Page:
AllMusic Review: The title of Talking Heads’ second album, More Songs About Buildings and Food, slyly addressed the sophomore record syndrome, in which songs not used on a first LP are mixed with hastily written new material. If the band’s sound seems more conventional, the reason simply may be that one had encountered the odd song structures, staccato rhythms, strained vocals, and impressionistic lyrics once before. Another was that new co-producer Brian Eno brought a musical unity that tied the album together, especially in terms of the rhythm section, the sequencing, the pacing, and the mixing. Where Talking Heads had largely been about David Byrne’s voice and words, Eno moved the emphasis to the bass-and-drums team of Tina Weymouth and Chris Frantz; all the songs were danceable, and there were only short breaks between them. Byrne held his own, however, and he continued to explore the eccentric, if not demented persona first heard on 77, whether he was adding to his observations on boys and girls or turning his “Psycho Killer” into an artist in “Artists Only.” Through the first nine tracks, More Songs was the successor to 77, which would not have earned it landmark status or made it the commercial breakthrough it became. It was the last two songs that pushed the album over those hurdles. First there was an inspired cover of Al Green’s “Take Me to the River”; released as a single, it made the Top 40 and pushed the album to gold-record status. Second was the album closer, “The Big Country,” Byrne’s country-tinged reflection on flying over middle America; it crystallized his artist-vs.-ordinary people perspective in unusually direct and dismissive terms, turning the old Chuck Berry patriotic travelogue theme of rock & roll on its head and employing a great hook in the process. — William Ruhlmann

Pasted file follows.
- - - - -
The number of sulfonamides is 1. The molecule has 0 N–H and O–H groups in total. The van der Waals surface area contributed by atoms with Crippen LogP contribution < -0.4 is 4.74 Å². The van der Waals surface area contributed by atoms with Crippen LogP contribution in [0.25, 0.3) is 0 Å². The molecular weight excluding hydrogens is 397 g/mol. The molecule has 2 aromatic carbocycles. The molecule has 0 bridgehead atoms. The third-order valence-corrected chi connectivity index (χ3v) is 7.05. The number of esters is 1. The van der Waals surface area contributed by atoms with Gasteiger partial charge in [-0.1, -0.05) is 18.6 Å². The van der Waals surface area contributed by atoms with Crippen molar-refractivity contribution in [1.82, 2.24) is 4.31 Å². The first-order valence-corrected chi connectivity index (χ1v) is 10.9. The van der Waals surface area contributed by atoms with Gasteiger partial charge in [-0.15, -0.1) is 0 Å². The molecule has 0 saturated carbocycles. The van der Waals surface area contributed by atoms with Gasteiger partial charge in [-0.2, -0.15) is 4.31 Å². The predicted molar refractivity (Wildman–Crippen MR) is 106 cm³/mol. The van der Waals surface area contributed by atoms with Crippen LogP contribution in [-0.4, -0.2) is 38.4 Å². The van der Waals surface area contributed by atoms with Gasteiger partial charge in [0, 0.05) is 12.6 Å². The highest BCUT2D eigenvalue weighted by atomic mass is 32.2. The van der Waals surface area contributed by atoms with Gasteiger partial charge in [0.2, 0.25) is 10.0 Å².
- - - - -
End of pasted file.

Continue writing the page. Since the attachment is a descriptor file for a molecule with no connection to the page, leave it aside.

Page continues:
All tracks are written by David Byrne, except where noted.
AllMusic Review: After building up an intense live reputation and a rabid fan base, Siouxsie and the Banshees almost had to debut with a stunner — which they did, “Hong Kong Garden” taking care of things on the singles front and The Scream on the full-length. Matched with a downright creepy cover and a fair enough early producing effort from Steve Lillywhite — well before he found gated drum sounds — it’s a fine balance of the early band’s talents. Siouxsie Sioux herself shows the distinct, commanding voice and lyrical meditations on fractured lives and situations that would win her well-deserved attention over the years. Compared to the unfocused general subject matter of most of the band’s peers, songs like “Jigsaw Feeling,” “Suburban Relapse,” and especially the barbed contempt of “Mirage” are perfect miniature portraits. John McKay’s metallic (but not metal) guitar parts, riffs that never quite resolve into conventional melodies, and the throbbing Steven Severin/Kenny Morris rhythm section distill the Velvet Underground’s early propulsion into a crisper punch with more than a hint of glam’s tribal rumble. The sheer variety on the album alone is impressive — “Overground” and its slow-rising build, carefully emphasizing space in between McKay’s notes as much as the notes themselves, the death-march Teutonic stomp of “Metal Postcard,” the sudden near-sunniness of the music (down to the handclaps!) toward the end of “Carcass.” The cover of “Helter Skelter” makes for an unexpected nod to the past — if it’s not as completely overdriven as the original, Siouxsie puts her own definite stamp on it and its sudden conclusion is a great moment of drama. It’s the concluding “Switch” that fully demonstrates just how solid the band was then, with McKay’s saxophone adding just enough of a droning wild card to the multi-part theatricality of the piece, Siouxsie in particularly fine voice on top of it all. — Ned Raggett
Siouxsie Sioux, Steven Severin, John McKay, Kenny Morris